Ministry to take aggressive action on palm product marketing and development


KUALA LUMPUR (October 6): The Ministry of Plantations, Industries and Commodities (MPIC) plans to take more aggressive action to address palm oil issues by formulating plans for marketing and development of the commodity.

Its minister, Datuk Zuraida Kamaruddin, said it was a question of ensuring that the product remains competitive in the international market.

Addressing the anti-palm oil campaign, she said it had lasted for decades and that among the issues in dispute were the health aspect of palm products, the environmental impact of oil palm cultivation and, more recently, work-related issues.

“These issues seem to be raised by the European Union (EU) and the United States (United States) on purpose because of market competition and not on facts,” she said at the session. 12th Malaysian Plan (12 MPs) closing at the Dewan Rakyat today.

According to Zuraida, the next step for the MPIC is to study and focus marketing efforts in the East, such as China, India, Japan and Uzbekistan, which are currently consuming high levels of palm oil. .

At the same time, she said, her ministry also aims to reduce pressure from the EU and the United States by engaging with relevant parties in those countries to provide specific facts to counter the perception. negative palm oil.

“We will protect our market in the East and increase our share while ensuring that the EU and the US do not disrupt the market,” she said.

Referring to Malaysia’s Sustainable Palm Oil Certification Program (MSPO), Zuraida said it is well known that the country’s palm oil industry meets high standards and its sustainability is enhanced at long term.

“To date, almost 100% of large plantation companies in Malaysia have achieved certification while almost 50% of smallholders have already achieved MSPO certification.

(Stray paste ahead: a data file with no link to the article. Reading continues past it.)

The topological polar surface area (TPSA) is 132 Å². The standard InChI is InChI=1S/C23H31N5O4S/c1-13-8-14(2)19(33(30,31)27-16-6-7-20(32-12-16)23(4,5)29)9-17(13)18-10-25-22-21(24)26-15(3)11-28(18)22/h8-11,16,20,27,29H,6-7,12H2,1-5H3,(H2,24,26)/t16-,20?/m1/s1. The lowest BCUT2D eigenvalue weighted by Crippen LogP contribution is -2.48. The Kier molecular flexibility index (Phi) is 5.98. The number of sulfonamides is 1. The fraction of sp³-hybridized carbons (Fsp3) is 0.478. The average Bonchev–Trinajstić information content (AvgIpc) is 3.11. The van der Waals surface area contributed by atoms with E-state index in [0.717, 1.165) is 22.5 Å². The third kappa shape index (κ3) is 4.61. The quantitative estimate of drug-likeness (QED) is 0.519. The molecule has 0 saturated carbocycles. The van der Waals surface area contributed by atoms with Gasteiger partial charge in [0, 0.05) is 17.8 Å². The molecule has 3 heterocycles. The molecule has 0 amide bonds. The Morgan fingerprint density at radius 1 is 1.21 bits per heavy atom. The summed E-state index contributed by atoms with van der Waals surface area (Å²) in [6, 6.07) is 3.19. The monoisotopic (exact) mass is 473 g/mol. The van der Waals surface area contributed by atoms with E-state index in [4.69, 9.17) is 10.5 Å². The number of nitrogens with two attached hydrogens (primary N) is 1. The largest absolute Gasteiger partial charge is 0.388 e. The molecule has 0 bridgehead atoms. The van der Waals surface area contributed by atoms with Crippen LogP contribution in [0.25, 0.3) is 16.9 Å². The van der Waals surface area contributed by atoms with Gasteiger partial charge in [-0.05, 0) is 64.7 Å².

“Given the problems faced by smallholders, the government will try to formulate policies to help them achieve MSPO certification,” she said.

Regarding the shortage of workers in the plantation sector, Zuraida said that MPIC had succeeded in obtaining approval to bring in 32,000 foreign workers for the plantation sector, including oil palm plantations, especially for the harvest work that was not shunned by the locals.

“We are in a hurry to have foreign workers because we want to get 40% of the harvest by the end of this year.

“If the workers could not be integrated into the industry, the sector would lose around R20 billion,” she said.

On the issue of housing and settlement of plantation workers which is often raised by the EU and the United States, Zuraida said it was high time the MPIC developed a policy on housing for plantation workers. so that it is more organized, with standards that should be adhered to.

She said housing for workers in large plantations is in order, but for smallholders it may need to be managed in clusters so that it can be more efficiently organized and structured.

Regarding the project to plant a million trees or replant forest trees in Sabah, Zuraida said there had been a slight delay in the business due to the Covid-19 pandemic.

“However, the designation of contractors has been made and they will start work as soon as possible after obtaining authorization from the authorities.

“So far a total of 10,000 trees have been planted,” she added.

Regarding the Malaysian Green Palm Oil Conservation Fund (MPOGCF), she said that it had received a total allocation of RM 8.02 million and spent RM 476,078 to finance the project.

Projects approved by the MPOGCF include the One Million Tree Replant Program (RM2.26 million), the Malaysian Tiger Conservation Program (RM3 million over five years) and the Borneo’s orangutan and elephant population (RM 1.5 million).

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